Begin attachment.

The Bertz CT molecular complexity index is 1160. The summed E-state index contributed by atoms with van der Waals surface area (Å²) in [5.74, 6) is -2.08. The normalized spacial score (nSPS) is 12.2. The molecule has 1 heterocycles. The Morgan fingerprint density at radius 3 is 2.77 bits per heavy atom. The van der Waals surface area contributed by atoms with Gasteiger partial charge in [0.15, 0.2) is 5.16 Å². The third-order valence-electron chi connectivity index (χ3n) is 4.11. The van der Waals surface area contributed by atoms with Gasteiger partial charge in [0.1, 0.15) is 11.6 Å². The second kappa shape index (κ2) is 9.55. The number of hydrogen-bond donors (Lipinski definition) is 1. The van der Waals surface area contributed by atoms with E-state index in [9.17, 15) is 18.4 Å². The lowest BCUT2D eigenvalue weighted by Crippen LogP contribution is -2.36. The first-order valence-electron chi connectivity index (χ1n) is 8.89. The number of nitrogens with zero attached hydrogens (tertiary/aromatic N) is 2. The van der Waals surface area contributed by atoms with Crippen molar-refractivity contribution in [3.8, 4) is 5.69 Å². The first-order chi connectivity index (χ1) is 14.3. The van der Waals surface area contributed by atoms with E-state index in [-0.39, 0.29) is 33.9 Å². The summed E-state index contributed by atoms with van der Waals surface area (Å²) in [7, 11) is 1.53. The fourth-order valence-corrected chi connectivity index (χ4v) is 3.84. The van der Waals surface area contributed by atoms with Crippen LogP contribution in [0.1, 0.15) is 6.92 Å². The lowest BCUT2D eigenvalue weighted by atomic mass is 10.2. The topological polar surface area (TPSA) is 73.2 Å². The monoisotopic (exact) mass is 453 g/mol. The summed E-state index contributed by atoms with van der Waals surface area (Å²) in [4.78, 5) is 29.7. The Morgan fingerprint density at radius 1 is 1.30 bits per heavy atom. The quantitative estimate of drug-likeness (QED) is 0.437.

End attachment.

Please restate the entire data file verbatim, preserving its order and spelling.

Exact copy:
The Bertz CT molecular complexity index is 1160. The summed E-state index contributed by atoms with van der Waals surface area (Å²) in [5.74, 6) is -2.08. The normalized spacial score (nSPS) is 12.2. The molecule has 1 heterocycles. The Morgan fingerprint density at radius 3 is 2.77 bits per heavy atom. The van der Waals surface area contributed by atoms with Gasteiger partial charge in [0.15, 0.2) is 5.16 Å². The third-order valence-electron chi connectivity index (χ3n) is 4.11. The van der Waals surface area contributed by atoms with Gasteiger partial charge in [0.1, 0.15) is 11.6 Å². The second kappa shape index (κ2) is 9.55. The number of hydrogen-bond donors (Lipinski definition) is 1. The van der Waals surface area contributed by atoms with E-state index in [9.17, 15) is 18.4 Å². The lowest BCUT2D eigenvalue weighted by Crippen LogP contribution is -2.36. The first-order valence-electron chi connectivity index (χ1n) is 8.89. The number of nitrogens with zero attached hydrogens (tertiary/aromatic N) is 2. The van der Waals surface area contributed by atoms with Crippen molar-refractivity contribution in [3.8, 4) is 5.69 Å². The first-order chi connectivity index (χ1) is 14.3. The van der Waals surface area contributed by atoms with E-state index in [-0.39, 0.29) is 33.9 Å². The summed E-state index contributed by atoms with van der Waals surface area (Å²) in [7, 11) is 1.53. The fourth-order valence-corrected chi connectivity index (χ4v) is 3.84. The van der Waals surface area contributed by atoms with Crippen LogP contribution in [0.1, 0.15) is 6.92 Å². The lowest BCUT2D eigenvalue weighted by atomic mass is 10.2. The topological polar surface area (TPSA) is 73.2 Å². The monoisotopic (exact) mass is 453 g/mol. The summed E-state index contributed by atoms with van der Waals surface area (Å²) in [4.78, 5) is 29.7. The Morgan fingerprint density at radius 1 is 1.30 bits per heavy atom. The quantitative estimate of drug-likeness (QED) is 0.437.